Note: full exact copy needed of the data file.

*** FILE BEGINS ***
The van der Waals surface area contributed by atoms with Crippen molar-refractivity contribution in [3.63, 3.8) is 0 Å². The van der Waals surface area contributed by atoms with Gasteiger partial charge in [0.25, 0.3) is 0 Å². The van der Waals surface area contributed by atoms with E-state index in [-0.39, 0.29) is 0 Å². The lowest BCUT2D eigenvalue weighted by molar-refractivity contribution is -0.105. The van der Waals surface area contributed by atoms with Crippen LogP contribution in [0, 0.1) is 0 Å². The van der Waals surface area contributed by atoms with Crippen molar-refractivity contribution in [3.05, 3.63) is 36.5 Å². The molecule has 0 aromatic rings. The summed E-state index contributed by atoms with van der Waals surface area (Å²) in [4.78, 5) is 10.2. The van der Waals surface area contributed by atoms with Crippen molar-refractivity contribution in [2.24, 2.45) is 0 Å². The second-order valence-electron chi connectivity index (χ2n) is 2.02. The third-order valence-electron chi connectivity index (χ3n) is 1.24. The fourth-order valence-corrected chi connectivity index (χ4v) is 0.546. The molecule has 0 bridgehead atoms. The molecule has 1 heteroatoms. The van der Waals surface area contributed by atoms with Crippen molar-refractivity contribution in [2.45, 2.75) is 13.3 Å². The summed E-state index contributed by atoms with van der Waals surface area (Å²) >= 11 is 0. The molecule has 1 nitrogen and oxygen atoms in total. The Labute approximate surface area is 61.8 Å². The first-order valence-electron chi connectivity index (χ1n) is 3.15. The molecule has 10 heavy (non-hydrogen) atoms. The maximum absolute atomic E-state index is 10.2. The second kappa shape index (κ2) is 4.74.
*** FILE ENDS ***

The van der Waals surface area contributed by atoms with Crippen molar-refractivity contribution in [3.63, 3.8) is 0 Å². The van der Waals surface area contributed by atoms with Gasteiger partial charge in [0.25, 0.3) is 0 Å². The van der Waals surface area contributed by atoms with E-state index in [-0.39, 0.29) is 0 Å². The lowest BCUT2D eigenvalue weighted by molar-refractivity contribution is -0.105. The van der Waals surface area contributed by atoms with Crippen LogP contribution in [0, 0.1) is 0 Å². The van der Waals surface area contributed by atoms with Crippen molar-refractivity contribution in [3.05, 3.63) is 36.5 Å². The molecule has 0 aromatic rings. The summed E-state index contributed by atoms with van der Waals surface area (Å²) in [4.78, 5) is 10.2. The van der Waals surface area contributed by atoms with Crippen molar-refractivity contribution in [2.24, 2.45) is 0 Å². The second-order valence-electron chi connectivity index (χ2n) is 2.02. The third-order valence-electron chi connectivity index (χ3n) is 1.24. The fourth-order valence-corrected chi connectivity index (χ4v) is 0.546. The molecule has 0 bridgehead atoms. The molecule has 1 heteroatoms. The van der Waals surface area contributed by atoms with Crippen molar-refractivity contribution in [2.45, 2.75) is 13.3 Å². The summed E-state index contributed by atoms with van der Waals surface area (Å²) >= 11 is 0. The molecule has 1 nitrogen and oxygen atoms in total. The Labute approximate surface area is 61.8 Å². The first-order valence-electron chi connectivity index (χ1n) is 3.15. The molecule has 10 heavy (non-hydrogen) atoms. The maximum absolute atomic E-state index is 10.2. The second kappa shape index (κ2) is 4.74.